- In spite of this, the concept of economic threshold based on population levels of organism, or level of incidence of a disease, is still the most acceptable in categorizing pests
- Economic threshold is the population density at which control measures should be applied to prevent an increasing pest population from reaching economic injury level or population level of the organism or level of disease incidence above which economically significant damage or loss is caused, and below which damage or loss is negligible or the population level above it will pay the farmer to control his pests and below which is uneconomical.
- The concept of economic threshold is based on the fact that organisms over a long period of time and in a relatively undisturbed environment reach a state of equilibrium with their environment.
- This is a dynamic state of equilibrium, which means that although population densities vary from season to season, year to year or place to place, for a particular place, there is an average population level which is reasonably stable over a long period of time.
- The economic threshold and economic injury level (the lowest population density that will cause economic damage or injury that will justify the cost of artificial control measures) are usually above this average population level.
- These levels are not constant for any pest, disease or environment, but they can be worked out from an intimate knowledge of the organisms, the crops which they are attacking and other components of the environment. Economic damage is the amount of injury that will justify the cost of artificial control measures
- On the basis of the concept of economic threshold and depending on the severity of damage caused, the number of organisms involved, frequency of occurrence and the prevailing conditions, pests are categorized as follows:
- a) Key pests (major pests, regular pests)
- These are perennial pests which cause serious and persistent economic damage in the absence of effective control measures
- The population of the damaging stage stamp above the economic injury level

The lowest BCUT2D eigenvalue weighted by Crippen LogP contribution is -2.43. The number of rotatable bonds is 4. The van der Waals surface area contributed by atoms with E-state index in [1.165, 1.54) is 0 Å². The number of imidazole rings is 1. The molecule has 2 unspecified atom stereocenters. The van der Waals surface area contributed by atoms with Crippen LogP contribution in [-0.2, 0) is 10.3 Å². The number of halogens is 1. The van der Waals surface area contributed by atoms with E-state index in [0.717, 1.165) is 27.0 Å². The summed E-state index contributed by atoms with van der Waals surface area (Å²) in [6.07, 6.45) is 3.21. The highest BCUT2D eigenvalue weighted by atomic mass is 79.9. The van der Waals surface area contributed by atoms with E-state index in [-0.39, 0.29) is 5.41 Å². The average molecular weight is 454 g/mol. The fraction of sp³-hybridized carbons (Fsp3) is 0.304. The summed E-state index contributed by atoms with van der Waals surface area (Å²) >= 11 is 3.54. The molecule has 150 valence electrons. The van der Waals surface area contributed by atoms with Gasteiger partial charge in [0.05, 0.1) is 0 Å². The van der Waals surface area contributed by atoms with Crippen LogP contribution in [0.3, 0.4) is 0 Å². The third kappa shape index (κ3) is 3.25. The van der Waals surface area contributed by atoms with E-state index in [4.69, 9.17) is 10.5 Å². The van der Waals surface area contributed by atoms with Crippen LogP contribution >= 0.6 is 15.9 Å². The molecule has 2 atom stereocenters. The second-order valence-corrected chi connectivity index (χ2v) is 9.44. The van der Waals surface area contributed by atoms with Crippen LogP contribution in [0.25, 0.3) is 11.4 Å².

- E.g. the variegated grasshopper zonocerus variegates is a key pest of cassava, vegetables, citrus and many cultivated crops in west Africa.
- Maruca testulalis, the cowpea borer is a major pest of cowpea.
- Dydercus volkerii, the cotton stainer in cotton.
- Some major pests cause economic damage at low populations and are therefore called low density pests, e.g. cocoa mirids.
- Other pests like locusts and grasshoppers usually occur in very dense populations and are therefore described as high-density pests. Key pests are the main target of pest control operations.
- b) Minor pests
- Some organisms that cause economic damage only under certain circumstances in their local environment.
- Under normal conditions, their populations are low and the damage they cause is insignificant
- Examples: the cocoa- pod husk minor marmara sp is a minor pest of cocoa in Nigeria and Ghana.
- Minor pests are not the focus of crop pest operations.
- c) Occasional pests
- Populations of occasional pests are normally below the economic threshold level, occasionally rise above it.
- Examples: man lepidopteron defoliators and stem borers occur at irregular intervals and cause economic damage to crops.
- d) Potential pests
- Potential pests are those species whose population level are usually far below the economic threshold but can become highly injurious under changed cultural practices or as an introduced pest. e.g. the giant looper ( ascotis selenari reapocaria (wlk) became a major pest of coffee estates in Kenya following indiscriminate and uncontrolled use of pesticides in the agro ecosystem.
- e) Migrant pests
- These move from one area to cause damage to crops in another area. They are a special group of pests. Their control normally involves international cooperation between the member countries involved e.g. the African migratory locust is jointly tackled by the west Africans which form the OICMA organization with headquarters in Bamako, Mali.
- Army worms (spodoptera spp) are jointly monitored by the West Africa army worm forecasting programme involving many East African countries.
- The village weaver birds, Queen spp. Are also migratory pests.
Categories of storage pests
The pests may be categorized on the basis of their feeding behavior as follows:
- Primary pests; these insects are able to penetrate the outer coats of grains and seeds, and include Ephestia spp, Trogoderma, Rhizopertha, Cryptolestes and Sitophilus spp. As well as rats and mice.